“That won’t work either.” Zhang Beihai shook his head again. “Like those citizens said before, Starship Earth is traveling through the harsh environment of space, where catastrophes that threaten the entire world might occur at any time. Earth’s history during the Trisolar Crisis has demonstrated that, in the face of such disasters, particularly when our world needs to make sacrifices in order to preserve the whole, the humanitarian society you have in mind is especially fragile.”
All of those in attendance at the meeting glanced at each other, their eyes holding the same question: So what should we do?
Smiling, Zhang Beihai said, “I’m thinking too simply. There’s never been an answer to this question throughout human history, so how can we solve it in one meeting? It will, I think, require a long process of practice and exploration before we can find the social model most suitable for Starship Earth. After the meeting, discussions should be opened up on the issue.… Please forgive me for disrupting the meeting’s agenda. We should continue with the original topic.”
Dongfang Yanxu had never seen Zhang Beihai smile like that. He rarely smiled, and when he occasionally did, it was confident and forgiving. But this smile had shown an apologetic shyness that she had never seen before. Even though interrupting the meeting wasn’t a big deal, he was a man with an especially discreet mind, and this was the first time he had put forth an opinion only to retract it. She noticed his distraction. He hadn’t taken notes during this meeting, unlike the careful recording he had done at the previous one. He was
the only one on board who still used an ancient pen and paper, and it had become an emblem for him.
So what was occupying his thoughts now?
The meeting turned toward the matter of governing bodies. The citizens tended to feel that conditions were not yet right for holding elections, so the ships’ present chains of command should not be changed. Captains would lead their respective ships, and a Starship Earth Authority Committee formed from the five of them would discuss and decide upon major affairs. Zhang Beihai was unanimously elected as chair of the committee, to serve as supreme commander of Starship Earth. The resolution was put to the entire assembly, and passed with 100 percent of the votes.
But he refused the appointment.
“Sir, it’s your responsibility,” the captain of Deep Space said.
“On Starship Earth, you’re the only one with the prestige to command all the ships,” Dongfang Yanxu said. “I feel I’ve fulfilled my responsibility. I’m tired, and I’ve reached retirement age,” Zhang Beihai said softly.
When the meeting adjourned, Zhang Beihai called for Dongfang Yanxu to stay behind. Once everyone had left, he said, “Dongfang, I want to recover my position as acting captain of Natural Selection.”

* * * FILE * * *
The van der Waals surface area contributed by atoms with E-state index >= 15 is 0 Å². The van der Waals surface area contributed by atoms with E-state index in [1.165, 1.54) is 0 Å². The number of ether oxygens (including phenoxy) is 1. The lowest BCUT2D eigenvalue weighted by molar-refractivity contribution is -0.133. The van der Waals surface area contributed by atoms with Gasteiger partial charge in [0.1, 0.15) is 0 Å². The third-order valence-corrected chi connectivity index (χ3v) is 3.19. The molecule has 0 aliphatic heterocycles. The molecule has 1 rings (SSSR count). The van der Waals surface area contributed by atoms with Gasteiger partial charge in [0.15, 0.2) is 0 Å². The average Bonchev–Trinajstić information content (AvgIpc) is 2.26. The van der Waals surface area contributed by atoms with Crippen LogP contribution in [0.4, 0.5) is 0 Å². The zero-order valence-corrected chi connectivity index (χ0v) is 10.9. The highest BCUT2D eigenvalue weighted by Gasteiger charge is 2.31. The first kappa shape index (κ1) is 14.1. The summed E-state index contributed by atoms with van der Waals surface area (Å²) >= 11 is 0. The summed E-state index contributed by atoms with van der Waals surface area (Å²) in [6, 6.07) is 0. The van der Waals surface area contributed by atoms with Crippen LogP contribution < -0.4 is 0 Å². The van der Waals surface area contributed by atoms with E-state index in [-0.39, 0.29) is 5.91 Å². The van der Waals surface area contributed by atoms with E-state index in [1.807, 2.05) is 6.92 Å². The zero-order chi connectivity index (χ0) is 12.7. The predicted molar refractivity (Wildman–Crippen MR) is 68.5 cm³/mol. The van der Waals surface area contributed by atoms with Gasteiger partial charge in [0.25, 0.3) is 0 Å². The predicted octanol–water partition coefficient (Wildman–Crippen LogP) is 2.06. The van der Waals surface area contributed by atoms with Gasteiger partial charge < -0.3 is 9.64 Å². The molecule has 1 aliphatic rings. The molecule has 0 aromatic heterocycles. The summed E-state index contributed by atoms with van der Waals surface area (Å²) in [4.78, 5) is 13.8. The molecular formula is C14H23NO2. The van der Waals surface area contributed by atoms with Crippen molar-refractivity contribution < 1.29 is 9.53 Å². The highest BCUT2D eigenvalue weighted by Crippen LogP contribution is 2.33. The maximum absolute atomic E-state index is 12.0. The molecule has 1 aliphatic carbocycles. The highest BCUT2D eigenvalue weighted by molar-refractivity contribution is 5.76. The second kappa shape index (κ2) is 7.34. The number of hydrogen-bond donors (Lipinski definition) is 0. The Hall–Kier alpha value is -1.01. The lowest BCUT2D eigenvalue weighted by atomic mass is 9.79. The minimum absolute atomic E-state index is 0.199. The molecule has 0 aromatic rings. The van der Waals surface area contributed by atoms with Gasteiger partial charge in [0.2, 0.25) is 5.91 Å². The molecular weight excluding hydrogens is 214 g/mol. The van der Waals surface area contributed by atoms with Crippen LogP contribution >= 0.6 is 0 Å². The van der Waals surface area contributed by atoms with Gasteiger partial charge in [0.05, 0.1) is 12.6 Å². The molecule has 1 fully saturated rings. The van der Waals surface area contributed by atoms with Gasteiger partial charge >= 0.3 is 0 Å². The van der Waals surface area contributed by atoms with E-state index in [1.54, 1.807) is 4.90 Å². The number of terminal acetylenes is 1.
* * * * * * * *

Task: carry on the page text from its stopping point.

“Acting captain?” She eyed him in surprise.
“Yes. Give me operational permissions over the ship again.”
“Sir, I can hand over the captain’s chair of Natural Selection to you. I mean it. And the Authority Committee and the body of citizens certainly won’t oppose it.”
He shook his head with a smile. “No, you’ll still be the captain, with a captain’s full power to command.
Please trust me. I won’t interfere with your work at all.”
“Then why do you want an acting captain’s privileges? Is there a need for them in your present position?” “I just like the ship. It’s been a dream of ours for two centuries. Do you know what I’ve done for this ship
to be here for us today?”
When he looked at her, the stony hardness that had been in his eyes was gone, revealing a tired emptiness and a deep sorrow that made him look like a different person. He was no longer the calm, grim survivor who thought deeply and acted decisively, but rather a man bent with the weight of time. Looking at him, she felt a concern and compassion she had never felt before.
“Sir, don’t think about those things. Historians have a fair evaluation of your actions in the twenty-first century: Choosing research in radiation propulsion was a key step in the right direction for humanity’s space technology. Perhaps at the time, it … it was the only choice, just like escape was the only choice for Natural Selection. Besides, according to modern law, the statute of limitations ran out long ago.”
“But I can’t get rid of the cross I bear. You can’t understand.… I have feelings for this ship, more feelings than you. I feel like it’s a part of me. I can’t leave it. Also, I’ve got to have something to do in the future. Having things to do puts my mind more at ease.”
Then he turned and left, a tired figure floating away, turning into a small black dot within the huge white spherical space. Dongfang Yanxu watched until he disappeared into the whiteness, and a loneliness she had never felt before surged in from all sides and overcame her.
* * *
In future Citizens’ Assembly meetings, the people of Starship Earth immersed themselves in the passion of creating a new world. They held lively debates on the constitution and social structure of the world, drafted various laws, and planned the first election.… There was a thorough exchange of views between officers and soldiers of different ranks, and among the different ships. People acknowledged their prospects and looked forward to Starship Earth forming a core that would snowball into a future civilization, continually increasing in size as the fleet reached star system after star system. An increasing number of people began calling Starship Earth a “second Eden,” a second point of origin for human civilization.
But this state of wonder did not last very long, because Starship Earth truly was a Garden of Eden.